Thesis

Reducing DUI-related collisions: evaluating the effectiveness of enhanced DUI enforcement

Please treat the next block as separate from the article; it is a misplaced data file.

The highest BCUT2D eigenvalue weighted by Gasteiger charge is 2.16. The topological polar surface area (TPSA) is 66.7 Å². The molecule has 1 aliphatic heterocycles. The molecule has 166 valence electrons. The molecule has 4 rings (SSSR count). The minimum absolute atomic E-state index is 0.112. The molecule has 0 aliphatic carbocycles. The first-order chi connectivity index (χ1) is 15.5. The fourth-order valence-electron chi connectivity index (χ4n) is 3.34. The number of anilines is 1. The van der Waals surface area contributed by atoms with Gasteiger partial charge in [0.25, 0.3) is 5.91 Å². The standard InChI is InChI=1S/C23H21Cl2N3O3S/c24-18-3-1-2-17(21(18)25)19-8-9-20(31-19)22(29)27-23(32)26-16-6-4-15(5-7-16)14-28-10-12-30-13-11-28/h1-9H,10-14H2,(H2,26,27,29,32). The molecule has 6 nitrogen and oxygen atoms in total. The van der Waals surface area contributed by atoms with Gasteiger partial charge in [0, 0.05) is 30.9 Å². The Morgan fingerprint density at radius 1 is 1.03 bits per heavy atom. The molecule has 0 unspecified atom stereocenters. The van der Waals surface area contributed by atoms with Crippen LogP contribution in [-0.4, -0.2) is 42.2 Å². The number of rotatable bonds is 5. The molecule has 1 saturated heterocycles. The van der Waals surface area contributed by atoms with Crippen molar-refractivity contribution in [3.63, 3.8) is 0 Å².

The purpose of this study was to determine whether a correlation existed between a city’s DUI rate and DUI Crash rate. The author’s hypothesis was that an increase in DUI arrest rate would lead to a decrease in DUI-related collisions. Arrest data, crash data and population data were drawn from RAND California for all cities in the State of California for the years of 2000 to 2009. This data were utilized to create variables for the percent change in DUI arrest rate and DUI crash rate from the first half of the decade (2000 to 2004) to the second half of the decade (2005-2009). These percent change variables were correlated using a Pearson’s bi-variate analysis. The results showed a weak positive correlation between the percent change in DUI arrest rates and DUI crash rates. This indicates that as DUI arrests increase, DUI-related crashes increase as well. Due to the limitations of this research model and the resulting weak positive correlation, further research will need to be conducted to determine, with greater certainty, the correlation between enhanced DUI enforcement and DUI-related collisions.

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